Ask an Attorney - Q&A

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The following questions were questions posed to Picket Fence Preview, which were then referred to interested attorneys. Disclaimer: The following answers are not intended as, and cannot be taken as, legal advice on any particular transaction. Seek advice specific to your situation.

Q1.  Is there any legal reason I can't advertise my property after I've taken a contract?

A. No, as long as any other prospective purchaser is told that another party has a prior contractual interest. The notice should be in any "back-up" purchase and sale agreement.  I often recommend that back-up offers be solicited in instances where the sale is contingent upon the sale of the buyer's property, for example. Rarely do (buyer's) brokers want to bother, however, and rarely do back-up contracts materialize.

Q2.  Can I choose not to show my house to someone? Or is that discrimination?

A. This is a tough one.  Generally, you have the right to decline to do business with a person for any reason or no reason at all.  But, frankly, I don't know why someone who wants to sell real estate and move on, would care who s/he does business with.

Q3.  As a seller, I don't need an attorney, do I? The buyer already has one, who will be doing the closing.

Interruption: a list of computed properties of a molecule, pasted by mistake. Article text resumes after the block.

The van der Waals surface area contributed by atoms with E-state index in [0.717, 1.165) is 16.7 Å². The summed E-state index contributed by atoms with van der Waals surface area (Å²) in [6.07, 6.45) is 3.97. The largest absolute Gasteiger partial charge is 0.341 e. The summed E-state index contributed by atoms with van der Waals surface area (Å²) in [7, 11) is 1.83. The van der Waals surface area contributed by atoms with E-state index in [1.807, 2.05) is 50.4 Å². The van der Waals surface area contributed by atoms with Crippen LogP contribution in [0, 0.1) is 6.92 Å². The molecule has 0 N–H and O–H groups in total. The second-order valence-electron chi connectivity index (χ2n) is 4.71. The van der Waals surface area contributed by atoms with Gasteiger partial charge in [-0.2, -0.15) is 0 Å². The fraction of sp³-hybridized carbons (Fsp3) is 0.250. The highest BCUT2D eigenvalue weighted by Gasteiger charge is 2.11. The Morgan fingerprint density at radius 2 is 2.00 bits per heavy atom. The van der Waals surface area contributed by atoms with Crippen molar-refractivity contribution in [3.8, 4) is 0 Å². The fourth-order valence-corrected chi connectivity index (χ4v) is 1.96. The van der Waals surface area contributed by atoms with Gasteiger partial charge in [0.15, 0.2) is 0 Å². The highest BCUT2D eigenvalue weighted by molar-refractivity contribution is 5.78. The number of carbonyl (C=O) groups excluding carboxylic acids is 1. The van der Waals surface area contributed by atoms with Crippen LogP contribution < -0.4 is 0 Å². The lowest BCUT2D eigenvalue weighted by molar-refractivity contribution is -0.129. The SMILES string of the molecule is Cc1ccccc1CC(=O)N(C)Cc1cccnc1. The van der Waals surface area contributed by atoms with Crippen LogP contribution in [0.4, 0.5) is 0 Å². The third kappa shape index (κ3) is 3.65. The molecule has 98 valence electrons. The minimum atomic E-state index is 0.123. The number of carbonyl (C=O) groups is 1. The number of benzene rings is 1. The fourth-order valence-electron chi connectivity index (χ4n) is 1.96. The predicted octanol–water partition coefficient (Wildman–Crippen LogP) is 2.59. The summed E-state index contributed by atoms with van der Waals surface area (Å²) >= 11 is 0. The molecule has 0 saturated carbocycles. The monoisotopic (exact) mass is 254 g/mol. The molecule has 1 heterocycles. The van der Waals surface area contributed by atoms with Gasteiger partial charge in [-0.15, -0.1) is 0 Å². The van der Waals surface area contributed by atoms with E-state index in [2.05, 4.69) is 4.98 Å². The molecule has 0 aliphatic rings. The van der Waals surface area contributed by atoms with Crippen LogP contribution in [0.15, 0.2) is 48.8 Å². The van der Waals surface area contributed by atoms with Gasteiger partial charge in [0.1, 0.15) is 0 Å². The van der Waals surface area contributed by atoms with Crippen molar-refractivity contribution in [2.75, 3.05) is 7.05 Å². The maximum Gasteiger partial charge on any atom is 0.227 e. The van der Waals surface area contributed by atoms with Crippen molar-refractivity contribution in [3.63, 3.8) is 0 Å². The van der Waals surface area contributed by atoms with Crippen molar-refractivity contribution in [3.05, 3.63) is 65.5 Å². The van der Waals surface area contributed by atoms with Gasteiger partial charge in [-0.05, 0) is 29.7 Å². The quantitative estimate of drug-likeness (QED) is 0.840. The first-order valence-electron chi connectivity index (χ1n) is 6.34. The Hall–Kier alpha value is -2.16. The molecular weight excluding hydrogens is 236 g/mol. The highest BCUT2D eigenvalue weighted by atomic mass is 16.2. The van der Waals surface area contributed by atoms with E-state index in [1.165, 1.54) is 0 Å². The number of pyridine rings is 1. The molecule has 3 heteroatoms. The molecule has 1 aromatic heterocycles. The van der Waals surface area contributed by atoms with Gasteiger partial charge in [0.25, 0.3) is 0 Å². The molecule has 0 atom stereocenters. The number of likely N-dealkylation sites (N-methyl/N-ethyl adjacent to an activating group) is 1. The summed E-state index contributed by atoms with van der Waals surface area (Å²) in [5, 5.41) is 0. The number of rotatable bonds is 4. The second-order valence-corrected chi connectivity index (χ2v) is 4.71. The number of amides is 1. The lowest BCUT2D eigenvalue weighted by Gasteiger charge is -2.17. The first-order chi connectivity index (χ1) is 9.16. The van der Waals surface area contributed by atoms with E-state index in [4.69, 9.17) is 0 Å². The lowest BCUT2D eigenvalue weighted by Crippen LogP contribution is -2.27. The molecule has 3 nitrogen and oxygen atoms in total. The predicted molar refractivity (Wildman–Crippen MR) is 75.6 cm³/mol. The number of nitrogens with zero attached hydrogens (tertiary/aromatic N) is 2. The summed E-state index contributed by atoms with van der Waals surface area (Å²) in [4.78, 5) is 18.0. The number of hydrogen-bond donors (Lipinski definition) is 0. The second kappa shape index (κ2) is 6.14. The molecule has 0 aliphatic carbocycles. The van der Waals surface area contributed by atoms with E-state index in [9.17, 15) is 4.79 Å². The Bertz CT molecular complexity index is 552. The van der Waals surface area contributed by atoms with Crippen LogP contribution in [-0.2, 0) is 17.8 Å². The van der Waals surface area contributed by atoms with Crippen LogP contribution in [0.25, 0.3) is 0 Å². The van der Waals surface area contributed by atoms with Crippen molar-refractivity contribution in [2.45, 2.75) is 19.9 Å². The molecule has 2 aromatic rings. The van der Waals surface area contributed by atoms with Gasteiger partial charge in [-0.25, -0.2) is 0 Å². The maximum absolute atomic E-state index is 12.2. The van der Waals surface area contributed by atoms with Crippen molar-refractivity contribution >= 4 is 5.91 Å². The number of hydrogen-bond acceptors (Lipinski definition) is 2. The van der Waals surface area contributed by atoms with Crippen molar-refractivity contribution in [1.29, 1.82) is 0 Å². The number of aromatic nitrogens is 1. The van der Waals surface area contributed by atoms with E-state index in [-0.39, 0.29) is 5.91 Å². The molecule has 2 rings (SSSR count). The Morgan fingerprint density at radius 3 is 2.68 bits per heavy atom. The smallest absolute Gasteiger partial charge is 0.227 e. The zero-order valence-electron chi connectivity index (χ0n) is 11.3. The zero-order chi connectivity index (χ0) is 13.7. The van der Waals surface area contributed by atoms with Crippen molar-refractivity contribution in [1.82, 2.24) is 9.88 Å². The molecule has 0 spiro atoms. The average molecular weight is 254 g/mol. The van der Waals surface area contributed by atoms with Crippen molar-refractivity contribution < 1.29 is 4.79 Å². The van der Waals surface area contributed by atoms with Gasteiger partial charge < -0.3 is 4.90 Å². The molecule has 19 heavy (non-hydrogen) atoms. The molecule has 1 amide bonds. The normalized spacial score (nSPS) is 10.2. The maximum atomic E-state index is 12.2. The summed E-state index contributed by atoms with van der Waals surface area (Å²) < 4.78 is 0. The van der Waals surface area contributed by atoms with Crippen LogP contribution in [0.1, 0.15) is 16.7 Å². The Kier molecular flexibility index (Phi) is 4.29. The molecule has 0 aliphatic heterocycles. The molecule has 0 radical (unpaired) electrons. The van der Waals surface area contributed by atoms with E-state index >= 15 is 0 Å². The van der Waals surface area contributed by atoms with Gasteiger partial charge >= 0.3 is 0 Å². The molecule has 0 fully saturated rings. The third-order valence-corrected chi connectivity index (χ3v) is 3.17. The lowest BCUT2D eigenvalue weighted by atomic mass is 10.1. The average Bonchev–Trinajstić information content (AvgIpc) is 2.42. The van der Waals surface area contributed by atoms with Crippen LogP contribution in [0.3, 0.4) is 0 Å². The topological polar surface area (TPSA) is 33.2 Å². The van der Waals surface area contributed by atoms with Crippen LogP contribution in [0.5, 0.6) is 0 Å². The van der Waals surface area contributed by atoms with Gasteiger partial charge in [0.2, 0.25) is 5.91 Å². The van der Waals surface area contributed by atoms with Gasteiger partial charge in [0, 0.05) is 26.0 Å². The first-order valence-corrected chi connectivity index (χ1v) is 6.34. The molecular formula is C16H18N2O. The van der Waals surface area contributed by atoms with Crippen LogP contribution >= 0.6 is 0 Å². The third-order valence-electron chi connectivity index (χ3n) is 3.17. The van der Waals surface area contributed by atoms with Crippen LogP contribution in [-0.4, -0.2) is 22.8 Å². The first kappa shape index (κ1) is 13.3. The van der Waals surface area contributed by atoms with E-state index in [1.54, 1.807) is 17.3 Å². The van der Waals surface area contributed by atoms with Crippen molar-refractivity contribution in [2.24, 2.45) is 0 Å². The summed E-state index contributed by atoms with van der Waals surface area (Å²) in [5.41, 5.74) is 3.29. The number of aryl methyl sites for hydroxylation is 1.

A. Yes, a seller needs an attorney to draft an acceptable deed, draft and file the transfer tax return, and in Vermont, perhaps get a Commissioner's Certificate out of the Department of Taxes. The buyer's attorney cannot ethically represent both the buyer and seller.

Q4.  I have a buyer for my house. Is it okay if the buyer's agent holds on to the buyer's deposit? I told her I felt more comfortable with my attorney holding it in his escrow account but she was insistent.

A. Yes, it's okay, but not optimal. It would be best if your attorney acted as escrow agent, but if the broker is licensed, s/he risks losing that license if s/he engages in any monkey business.

Q5.  My buyers found my house through Picket Fences, but had a prior arrangement with a buyer's agent who is now insisting that she is to be paid 6% for her role. Am I correct in thinking it's illegal for her to demand a full commission in a FSBO sale?

A. It's not "illegal" per se, but such a demand is not enforceable.  Don't give in; if the broker is owed anything by anyone, it's the buyer, not you.

Q6. Are there any legal differences between Vermont and New Hampshire that would effect the buyer? For example, any additional taxes or fees required? Capital gains tax differences?

A. I could go on at considerable length on this one, but I won't.  Buyers who are concerned about this matter should seek professional advice from a lawyer or tax accountant regarding their particular circumstances.